Welcome back! In my last blog I gave you a detailed explaination of Inhalation and Suspension, the first 2 stages of proper breathing. Now I would like to break down the last two, Phonation and the Resting Period.

We discussed how important inhalation is to a singer. On the opposite hand we have exhalation, which is the usage of the air you inhaled. In normal breathing this process is called exhalation but in the singing world it should be referred to as Phonation. Phonation is simply the process by which the vocal folds vibrate and produce sound. To the average gospel singer we naturally have the gift to sing so we really do not focus on what is actually going on in our body when we sing. I believe that it is important for a singer to know how the body affects the sound we produce.
Continue reading

The 4 Stages Of Proper Breathing Explained

In my previous blog I started talking about the breathing process that a singer should go through. In that article I mentioned that there are four stages of proper breathing: Inhalation, Suspension, Phonation(exhalation) and the resting period. I thought it would be helpful to go into more detail about each one. Today I’ll cover the first two, Inhalation and Suspension.

First let’s talk about Inhalation.
During the inhalation stage of breathing it is critical for the singer to have a relaxed body so that the air can fill in where necessary. Referring back to a balloon analogy I used in the first blog , when air is blown into it the balloon expands all the way around. When inhaling air, as a singer the mid section of your body should expand just as that balloon does, freely allowing the air to fill the lungs from bottom to top. The average singer is prone to taking a shallow inhalation right before they sing. But I cannot tell you how imperative that intentional deep breath is every time you open your mouth to sing. The body should be erect in a natural stance. The shoulders are not in any way involved in the inhalation process. The only movement there should be is in the mid section of the body, from the air filling in.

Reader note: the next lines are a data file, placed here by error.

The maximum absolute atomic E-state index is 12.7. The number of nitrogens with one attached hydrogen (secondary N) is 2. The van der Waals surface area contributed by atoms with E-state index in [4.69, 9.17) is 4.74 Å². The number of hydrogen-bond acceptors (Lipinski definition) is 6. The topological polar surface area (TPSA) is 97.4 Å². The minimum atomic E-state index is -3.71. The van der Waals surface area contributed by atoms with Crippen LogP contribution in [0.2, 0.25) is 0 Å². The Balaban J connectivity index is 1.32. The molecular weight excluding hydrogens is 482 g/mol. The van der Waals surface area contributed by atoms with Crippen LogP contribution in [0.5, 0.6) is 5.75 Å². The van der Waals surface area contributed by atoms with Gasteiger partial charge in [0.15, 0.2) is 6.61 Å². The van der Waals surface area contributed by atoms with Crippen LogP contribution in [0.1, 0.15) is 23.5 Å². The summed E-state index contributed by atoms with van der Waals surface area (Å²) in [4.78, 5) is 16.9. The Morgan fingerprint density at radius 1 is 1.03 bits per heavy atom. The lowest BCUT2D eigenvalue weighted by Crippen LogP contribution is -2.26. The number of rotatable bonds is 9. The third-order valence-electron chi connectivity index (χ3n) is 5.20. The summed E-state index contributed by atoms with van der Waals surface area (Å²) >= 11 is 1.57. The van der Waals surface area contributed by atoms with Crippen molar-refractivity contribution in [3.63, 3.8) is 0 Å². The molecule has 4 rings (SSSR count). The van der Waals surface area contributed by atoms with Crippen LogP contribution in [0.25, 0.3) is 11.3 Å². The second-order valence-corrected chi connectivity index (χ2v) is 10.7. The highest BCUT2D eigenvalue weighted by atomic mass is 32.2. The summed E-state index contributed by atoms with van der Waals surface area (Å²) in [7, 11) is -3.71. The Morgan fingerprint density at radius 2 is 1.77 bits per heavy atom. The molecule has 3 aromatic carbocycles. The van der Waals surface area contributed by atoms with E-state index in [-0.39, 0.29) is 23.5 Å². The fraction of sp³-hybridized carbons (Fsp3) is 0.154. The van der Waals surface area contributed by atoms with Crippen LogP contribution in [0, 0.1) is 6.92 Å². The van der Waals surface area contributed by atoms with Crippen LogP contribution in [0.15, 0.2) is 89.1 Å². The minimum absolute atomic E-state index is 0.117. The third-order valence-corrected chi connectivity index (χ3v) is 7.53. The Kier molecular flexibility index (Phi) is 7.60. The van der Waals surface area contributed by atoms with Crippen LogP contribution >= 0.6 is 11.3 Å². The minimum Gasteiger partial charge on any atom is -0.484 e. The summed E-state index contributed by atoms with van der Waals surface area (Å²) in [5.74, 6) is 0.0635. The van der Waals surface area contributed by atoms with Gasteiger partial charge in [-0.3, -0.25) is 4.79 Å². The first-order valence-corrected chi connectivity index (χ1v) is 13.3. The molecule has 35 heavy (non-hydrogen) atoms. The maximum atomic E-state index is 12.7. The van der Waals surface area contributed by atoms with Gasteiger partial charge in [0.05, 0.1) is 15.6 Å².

Continue reading

The fine art of proper breathing

Breathing is something we all do naturally. But in the singing world- more precisely the classical singing world- there is an art/technique to breathing. Singing gospel most of my life I was stuck in my ways as far as singing was concerned. I lost my voice often and I always felt like I was screaming to get certain notes out. It was not until I began studying classical music that I began to understand the technique.

The way you breathe not only produces the sound but it also controls the quality of the sound and the volume. Have you ever heard a singer and you could hardly hear what they were singing? Or maybe a singer who always sounds like they are afraid when they sing. There are even singers who do not fully understand how to preserve the air that they take in while singing. Breath control is a great way to assist the average singer with such issues.

The average singer is drawn to just taking air in right before they sing their first word. But I want you to think about not just taking air in, but letting the air fill up from the bottom to the top. This process involves the entire body and takes some extra thinking. As the air fills the lungs the stomach section and the back section should expand. During this time the singer should be thinking about what has to be sung and how it should be sang.Once the singer knows what is about to happen then the actual singing begins.

In normal everyday breathing there are three stages: inhalation, exhalation and a resting period. In singing there should be four stages: inhalation, suspension, exhalation and a resting period. It is vitally important that a singer consciously do these four stages until it is natural. The exhalation or phonation stage is typically the stage where most singers lose control of their breath. Phonation involves several areas of the mid section the abdominal, internal intercostal and the lower pelvic muscles. These muscles control the amount of air that is released while singing. They also support the sound and tone quality of the notes.